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City honors Omar Blair as hero to blacks and hearing impaired

By Annette Espinoza
Denver Post
12/21/03

During World War II, Omar Blair suffered hearing loss after a window he was standing near exploded in Naples, Italy.

The former Denver school board president and Tuskegee Airman was given a tribute Saturday for his vision, dedication and determination in starting the Greater Park Hill Sertoma Club, an organization that focuses on helping the hearing impaired.

Blair, 85, was congratulated by Denver Mayor John Hickenlooper, who proclaimed Saturday "Omar D. Blair Day."

"He's clearly a hero to many," Hickenlooper said.

The tribute was held in a building that was named partly after Blair in April, the Blair-Caldwell African American Research Library at 24th and Welton streets. Elvin Caldwell is a longtime Denver political figure.

Blair and others started the Greater Park Hill Sertoma Club on Dec. 13, 1985, in the basement of the Owls Club, an African-American service organization. They were helped by the mostly white members of the Arapahoe Sertoma Club.

"It was Omar's vision," said Gregory Anderson, one of the founding charter members.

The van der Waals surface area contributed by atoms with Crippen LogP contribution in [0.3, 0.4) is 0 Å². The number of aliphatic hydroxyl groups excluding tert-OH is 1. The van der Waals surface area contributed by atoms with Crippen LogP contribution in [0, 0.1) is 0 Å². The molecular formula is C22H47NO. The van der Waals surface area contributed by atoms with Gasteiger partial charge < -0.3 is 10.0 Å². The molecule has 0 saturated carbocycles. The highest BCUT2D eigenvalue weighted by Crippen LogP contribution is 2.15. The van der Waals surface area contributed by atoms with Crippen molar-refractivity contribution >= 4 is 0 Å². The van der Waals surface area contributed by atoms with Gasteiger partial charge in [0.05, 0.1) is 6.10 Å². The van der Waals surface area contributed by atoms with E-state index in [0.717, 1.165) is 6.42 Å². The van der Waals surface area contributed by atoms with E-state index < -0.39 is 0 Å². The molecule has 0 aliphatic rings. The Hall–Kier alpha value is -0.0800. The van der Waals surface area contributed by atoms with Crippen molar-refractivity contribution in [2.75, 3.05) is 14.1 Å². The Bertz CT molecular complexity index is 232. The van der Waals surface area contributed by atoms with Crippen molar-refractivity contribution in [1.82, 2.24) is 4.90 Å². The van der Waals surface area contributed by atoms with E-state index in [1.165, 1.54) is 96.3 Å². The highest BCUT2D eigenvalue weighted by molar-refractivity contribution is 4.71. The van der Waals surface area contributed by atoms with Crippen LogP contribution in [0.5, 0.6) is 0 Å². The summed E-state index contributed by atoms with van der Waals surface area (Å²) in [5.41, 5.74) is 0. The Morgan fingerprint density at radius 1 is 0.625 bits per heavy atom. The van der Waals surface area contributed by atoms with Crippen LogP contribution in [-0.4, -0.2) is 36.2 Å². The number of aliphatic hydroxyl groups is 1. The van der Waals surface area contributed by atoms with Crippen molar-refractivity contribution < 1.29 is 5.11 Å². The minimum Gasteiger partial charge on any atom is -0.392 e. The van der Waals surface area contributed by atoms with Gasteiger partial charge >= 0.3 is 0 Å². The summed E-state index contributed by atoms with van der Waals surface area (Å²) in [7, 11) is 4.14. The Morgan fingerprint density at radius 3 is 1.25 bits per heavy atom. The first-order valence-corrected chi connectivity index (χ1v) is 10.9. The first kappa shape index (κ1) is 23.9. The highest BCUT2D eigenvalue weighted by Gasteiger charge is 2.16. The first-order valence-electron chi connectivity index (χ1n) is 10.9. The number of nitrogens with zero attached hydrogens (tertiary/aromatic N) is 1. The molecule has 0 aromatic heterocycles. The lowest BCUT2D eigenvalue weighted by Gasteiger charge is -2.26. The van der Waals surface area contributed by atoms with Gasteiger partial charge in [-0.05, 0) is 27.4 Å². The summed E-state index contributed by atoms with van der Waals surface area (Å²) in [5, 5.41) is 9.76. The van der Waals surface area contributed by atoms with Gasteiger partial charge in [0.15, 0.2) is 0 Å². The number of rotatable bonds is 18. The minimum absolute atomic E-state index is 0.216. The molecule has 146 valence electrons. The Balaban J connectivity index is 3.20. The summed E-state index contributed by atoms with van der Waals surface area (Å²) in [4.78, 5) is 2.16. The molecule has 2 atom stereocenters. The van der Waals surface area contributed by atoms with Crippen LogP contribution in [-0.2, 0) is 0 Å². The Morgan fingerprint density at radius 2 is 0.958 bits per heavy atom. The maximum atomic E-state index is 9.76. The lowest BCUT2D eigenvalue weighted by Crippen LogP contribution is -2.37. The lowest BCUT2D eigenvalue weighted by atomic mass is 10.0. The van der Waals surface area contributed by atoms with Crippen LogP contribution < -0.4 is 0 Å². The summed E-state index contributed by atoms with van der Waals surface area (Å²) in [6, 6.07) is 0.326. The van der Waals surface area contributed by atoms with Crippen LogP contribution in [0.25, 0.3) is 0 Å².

The northeast Denver Sertoma chapter organizes hearing tests for newborns at Denver Health Medical Center and collects hearing aids that are distributed for free to the poor. In addition to distributing hearing instruments, they are active in other community affairs.

On Saturday, club members delivered Christmas baskets to more than a dozen needy families.

"You live and try to make life better for others," Blair said.

Blair served as club president from 1992 to 1993 and served as central Colorado district governor of Sertoma.

He was instrumental in getting the club to reach honor status and he has served on many committees.

His work in Sertoma has been recognized by Sertoma International.

"Blair is one of those people in life who don't just talk about doing great things, but did it," said Bill Stanage Jr., international president of Sertoma.

Today, there are 22,000 Sertoma Clubs in the United States, Mexico, Canada, Puerto Rico and Russia whose mission is to help millions with speech, hearing and language disorders.

Denver has 18 Sertoma Clubs, Colorado Springs has 24 and there are eight elsewhere in Colorado, according to Sertoma Club officials.

Joining Blair at the tribute Saturday was his wife, Jeweldine; son, Omar Drew III, who also is hearing impaired; and other family members.

Friends, members of the Tuskegee Airmen and community leaders also paid tribute. The Tuskegee Airmen were the first black pilots in the Army Air Forces during World War II.

"He's a legacy in our community," said Councilwoman Elbra Wedgeworth, who represents District 8. "Omar opened a lot of doors for us."

 

 
 

Help Kids Hear is a site dedicated to helping parents of deaf and hard of hearing (DHH) children. We are parents of hard of hearing kids and simply want to "give back" to the community. We welcome your comments, questions & suggestions. Please drop us a note at info@helpkidshear.org.